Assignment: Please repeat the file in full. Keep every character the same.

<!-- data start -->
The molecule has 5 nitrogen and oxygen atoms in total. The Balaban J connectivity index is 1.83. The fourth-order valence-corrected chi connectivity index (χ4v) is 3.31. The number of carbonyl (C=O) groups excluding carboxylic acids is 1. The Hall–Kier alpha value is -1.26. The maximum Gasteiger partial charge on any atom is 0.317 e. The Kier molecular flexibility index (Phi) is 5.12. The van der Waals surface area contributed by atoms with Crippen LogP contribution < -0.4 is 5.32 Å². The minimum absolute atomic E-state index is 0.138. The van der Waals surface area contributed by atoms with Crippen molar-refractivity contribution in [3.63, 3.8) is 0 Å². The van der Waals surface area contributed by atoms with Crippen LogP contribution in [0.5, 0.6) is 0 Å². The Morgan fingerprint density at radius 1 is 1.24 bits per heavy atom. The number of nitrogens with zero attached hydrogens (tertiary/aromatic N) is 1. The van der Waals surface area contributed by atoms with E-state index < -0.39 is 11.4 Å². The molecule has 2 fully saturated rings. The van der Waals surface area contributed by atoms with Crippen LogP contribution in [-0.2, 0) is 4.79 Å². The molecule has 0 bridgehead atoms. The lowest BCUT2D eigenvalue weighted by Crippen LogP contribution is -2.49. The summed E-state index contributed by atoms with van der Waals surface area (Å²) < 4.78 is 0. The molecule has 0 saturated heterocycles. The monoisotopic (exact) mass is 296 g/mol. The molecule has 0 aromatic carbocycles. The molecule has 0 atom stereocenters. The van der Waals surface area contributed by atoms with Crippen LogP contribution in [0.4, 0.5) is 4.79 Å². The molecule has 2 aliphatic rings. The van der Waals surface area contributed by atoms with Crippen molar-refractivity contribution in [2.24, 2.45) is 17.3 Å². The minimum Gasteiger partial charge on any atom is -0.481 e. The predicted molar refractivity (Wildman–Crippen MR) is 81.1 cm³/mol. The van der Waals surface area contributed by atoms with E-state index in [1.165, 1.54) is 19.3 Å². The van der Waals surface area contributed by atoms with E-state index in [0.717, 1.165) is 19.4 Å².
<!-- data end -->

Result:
The molecule has 5 nitrogen and oxygen atoms in total. The Balaban J connectivity index is 1.83. The fourth-order valence-corrected chi connectivity index (χ4v) is 3.31. The number of carbonyl (C=O) groups excluding carboxylic acids is 1. The Hall–Kier alpha value is -1.26. The maximum Gasteiger partial charge on any atom is 0.317 e. The Kier molecular flexibility index (Phi) is 5.12. The van der Waals surface area contributed by atoms with Crippen LogP contribution < -0.4 is 5.32 Å². The minimum absolute atomic E-state index is 0.138. The van der Waals surface area contributed by atoms with Crippen molar-refractivity contribution in [3.63, 3.8) is 0 Å². The van der Waals surface area contributed by atoms with Crippen LogP contribution in [0.5, 0.6) is 0 Å². The Morgan fingerprint density at radius 1 is 1.24 bits per heavy atom. The number of nitrogens with zero attached hydrogens (tertiary/aromatic N) is 1. The van der Waals surface area contributed by atoms with E-state index < -0.39 is 11.4 Å². The molecule has 2 fully saturated rings. The van der Waals surface area contributed by atoms with Crippen LogP contribution in [-0.2, 0) is 4.79 Å². The molecule has 0 bridgehead atoms. The lowest BCUT2D eigenvalue weighted by Crippen LogP contribution is -2.49. The summed E-state index contributed by atoms with van der Waals surface area (Å²) < 4.78 is 0. The molecule has 0 saturated heterocycles. The monoisotopic (exact) mass is 296 g/mol. The molecule has 0 aromatic carbocycles. The molecule has 0 atom stereocenters. The van der Waals surface area contributed by atoms with Crippen LogP contribution in [0.4, 0.5) is 4.79 Å². The molecule has 2 aliphatic rings. The van der Waals surface area contributed by atoms with Crippen molar-refractivity contribution in [2.24, 2.45) is 17.3 Å². The minimum Gasteiger partial charge on any atom is -0.481 e. The predicted molar refractivity (Wildman–Crippen MR) is 81.1 cm³/mol. The van der Waals surface area contributed by atoms with E-state index in [1.165, 1.54) is 19.3 Å². The van der Waals surface area contributed by atoms with E-state index in [0.717, 1.165) is 19.4 Å².